Whenever there is a "democratization" of professional expertise that allows more sellers to offer a "credible" version of a service offering, it's going lead to market segmentation, partly by revealing which clients were only paying standard professional rates because they had no cheaper alternative, and which ones understand the value proposition underpinning the professional rates. Those in the first group only ever were clients of standard-rate professionals by default.

Assuming (for simplicity) that the market has only these two segments, under the new realities a professional would need either to go after the informed, professional-rate-paying segment, try to convert the other segment, or both. Specialization and repeatedly delivering the goods ought to go a a long way with the first group. I assume there are ways to specialize (in "unsexy" subject matter, for example) that minimize exposure to amateur competition.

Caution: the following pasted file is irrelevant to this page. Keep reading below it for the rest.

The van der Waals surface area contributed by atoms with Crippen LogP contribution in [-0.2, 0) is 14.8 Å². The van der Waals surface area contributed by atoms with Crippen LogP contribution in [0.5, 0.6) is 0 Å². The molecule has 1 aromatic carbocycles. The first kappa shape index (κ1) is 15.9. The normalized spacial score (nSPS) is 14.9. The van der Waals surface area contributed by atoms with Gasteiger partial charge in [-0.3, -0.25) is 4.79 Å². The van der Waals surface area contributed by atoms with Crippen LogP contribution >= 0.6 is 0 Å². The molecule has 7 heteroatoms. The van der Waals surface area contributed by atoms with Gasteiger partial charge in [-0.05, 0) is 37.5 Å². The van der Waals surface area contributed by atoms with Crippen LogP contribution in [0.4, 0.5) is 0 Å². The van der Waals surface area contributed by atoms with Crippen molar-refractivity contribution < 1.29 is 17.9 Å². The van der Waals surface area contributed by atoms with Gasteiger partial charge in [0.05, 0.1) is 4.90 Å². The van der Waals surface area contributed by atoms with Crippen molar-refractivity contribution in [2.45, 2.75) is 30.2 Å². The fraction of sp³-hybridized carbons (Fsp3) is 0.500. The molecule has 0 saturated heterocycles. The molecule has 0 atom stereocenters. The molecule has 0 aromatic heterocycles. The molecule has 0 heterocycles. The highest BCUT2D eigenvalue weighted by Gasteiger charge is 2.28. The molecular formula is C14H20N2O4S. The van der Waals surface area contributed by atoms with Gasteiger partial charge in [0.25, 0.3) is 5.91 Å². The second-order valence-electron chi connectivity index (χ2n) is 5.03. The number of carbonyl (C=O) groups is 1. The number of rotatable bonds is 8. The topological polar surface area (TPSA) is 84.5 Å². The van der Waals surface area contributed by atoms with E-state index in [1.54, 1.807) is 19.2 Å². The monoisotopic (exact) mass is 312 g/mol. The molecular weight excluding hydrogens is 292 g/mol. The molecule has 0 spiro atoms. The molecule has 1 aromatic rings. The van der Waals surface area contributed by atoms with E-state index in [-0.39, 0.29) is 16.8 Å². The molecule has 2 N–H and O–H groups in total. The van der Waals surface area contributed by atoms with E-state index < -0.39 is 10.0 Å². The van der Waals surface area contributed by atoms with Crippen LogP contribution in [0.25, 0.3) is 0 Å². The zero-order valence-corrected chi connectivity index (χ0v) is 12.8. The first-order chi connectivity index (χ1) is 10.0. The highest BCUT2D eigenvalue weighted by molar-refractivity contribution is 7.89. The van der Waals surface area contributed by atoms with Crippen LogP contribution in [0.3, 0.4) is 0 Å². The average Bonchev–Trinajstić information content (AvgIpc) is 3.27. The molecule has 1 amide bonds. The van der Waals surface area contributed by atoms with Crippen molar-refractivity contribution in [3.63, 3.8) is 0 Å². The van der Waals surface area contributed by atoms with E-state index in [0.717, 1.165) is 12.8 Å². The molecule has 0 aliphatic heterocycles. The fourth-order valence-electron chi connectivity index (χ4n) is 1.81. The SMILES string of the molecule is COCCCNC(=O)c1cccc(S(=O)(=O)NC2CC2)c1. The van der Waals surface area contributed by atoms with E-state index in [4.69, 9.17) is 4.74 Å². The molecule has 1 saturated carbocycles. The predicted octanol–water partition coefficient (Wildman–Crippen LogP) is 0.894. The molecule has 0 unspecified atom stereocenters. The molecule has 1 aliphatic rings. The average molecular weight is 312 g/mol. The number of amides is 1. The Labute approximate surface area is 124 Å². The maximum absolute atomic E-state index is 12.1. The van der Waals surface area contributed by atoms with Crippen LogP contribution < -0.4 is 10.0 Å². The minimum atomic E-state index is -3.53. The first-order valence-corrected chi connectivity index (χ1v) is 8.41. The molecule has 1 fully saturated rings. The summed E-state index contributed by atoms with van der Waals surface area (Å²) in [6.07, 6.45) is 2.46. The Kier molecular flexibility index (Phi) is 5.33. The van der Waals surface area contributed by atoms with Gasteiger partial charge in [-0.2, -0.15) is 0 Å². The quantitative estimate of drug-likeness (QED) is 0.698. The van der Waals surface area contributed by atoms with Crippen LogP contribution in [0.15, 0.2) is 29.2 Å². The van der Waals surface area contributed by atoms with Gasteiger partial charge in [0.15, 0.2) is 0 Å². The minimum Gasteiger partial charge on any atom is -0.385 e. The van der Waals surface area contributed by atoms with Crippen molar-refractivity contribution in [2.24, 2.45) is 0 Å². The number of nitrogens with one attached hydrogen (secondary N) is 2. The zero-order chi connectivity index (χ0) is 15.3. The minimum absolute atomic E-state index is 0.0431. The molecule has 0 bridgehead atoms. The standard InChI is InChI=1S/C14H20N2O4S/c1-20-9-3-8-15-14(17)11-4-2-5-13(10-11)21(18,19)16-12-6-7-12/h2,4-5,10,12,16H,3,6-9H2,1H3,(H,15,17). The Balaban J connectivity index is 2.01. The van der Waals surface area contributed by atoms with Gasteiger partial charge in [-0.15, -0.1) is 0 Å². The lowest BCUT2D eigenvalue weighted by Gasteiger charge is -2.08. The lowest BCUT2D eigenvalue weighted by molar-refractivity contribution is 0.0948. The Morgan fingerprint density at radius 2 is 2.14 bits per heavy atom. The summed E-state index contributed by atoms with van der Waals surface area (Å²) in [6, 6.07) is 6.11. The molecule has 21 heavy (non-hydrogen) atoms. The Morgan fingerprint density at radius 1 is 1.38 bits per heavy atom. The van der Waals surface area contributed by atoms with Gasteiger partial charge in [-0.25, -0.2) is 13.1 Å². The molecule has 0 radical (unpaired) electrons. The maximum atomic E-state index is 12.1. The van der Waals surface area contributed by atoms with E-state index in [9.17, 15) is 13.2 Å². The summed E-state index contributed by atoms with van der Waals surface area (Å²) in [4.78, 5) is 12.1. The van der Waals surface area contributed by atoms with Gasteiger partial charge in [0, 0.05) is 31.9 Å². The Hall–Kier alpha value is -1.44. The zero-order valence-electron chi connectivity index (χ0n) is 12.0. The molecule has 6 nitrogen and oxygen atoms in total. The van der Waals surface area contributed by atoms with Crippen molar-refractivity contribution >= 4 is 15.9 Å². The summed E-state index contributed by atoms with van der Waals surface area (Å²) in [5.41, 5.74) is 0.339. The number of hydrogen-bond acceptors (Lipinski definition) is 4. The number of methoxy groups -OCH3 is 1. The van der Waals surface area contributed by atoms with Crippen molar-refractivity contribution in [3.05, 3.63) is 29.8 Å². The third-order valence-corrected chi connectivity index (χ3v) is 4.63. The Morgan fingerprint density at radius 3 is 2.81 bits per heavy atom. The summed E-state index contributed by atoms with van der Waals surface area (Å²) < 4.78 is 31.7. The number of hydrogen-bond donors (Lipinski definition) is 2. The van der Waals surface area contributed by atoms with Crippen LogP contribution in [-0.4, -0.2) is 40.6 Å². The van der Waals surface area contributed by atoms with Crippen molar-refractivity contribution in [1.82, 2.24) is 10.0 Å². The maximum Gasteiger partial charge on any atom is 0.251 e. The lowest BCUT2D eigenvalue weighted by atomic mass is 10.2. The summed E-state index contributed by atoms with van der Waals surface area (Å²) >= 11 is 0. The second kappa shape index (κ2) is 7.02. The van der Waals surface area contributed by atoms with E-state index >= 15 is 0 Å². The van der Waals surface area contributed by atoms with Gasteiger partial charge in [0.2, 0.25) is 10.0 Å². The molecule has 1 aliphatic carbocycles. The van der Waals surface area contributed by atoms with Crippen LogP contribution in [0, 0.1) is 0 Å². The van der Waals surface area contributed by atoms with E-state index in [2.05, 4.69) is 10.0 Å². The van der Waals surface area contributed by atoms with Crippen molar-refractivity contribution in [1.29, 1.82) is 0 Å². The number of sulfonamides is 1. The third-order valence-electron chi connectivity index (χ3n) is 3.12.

It seems to me that a big problem for converting people in the "lowball" segment is that much of this work (weddings, particularly) is a one-time purchase memorializing unrepeatable events. Couples pay what they pay, and if they regret it it's too late to hire a professional. If they get something they find acceptable, they don't know how much better the professional product might have been, and even if they do it's still too late to choose differently.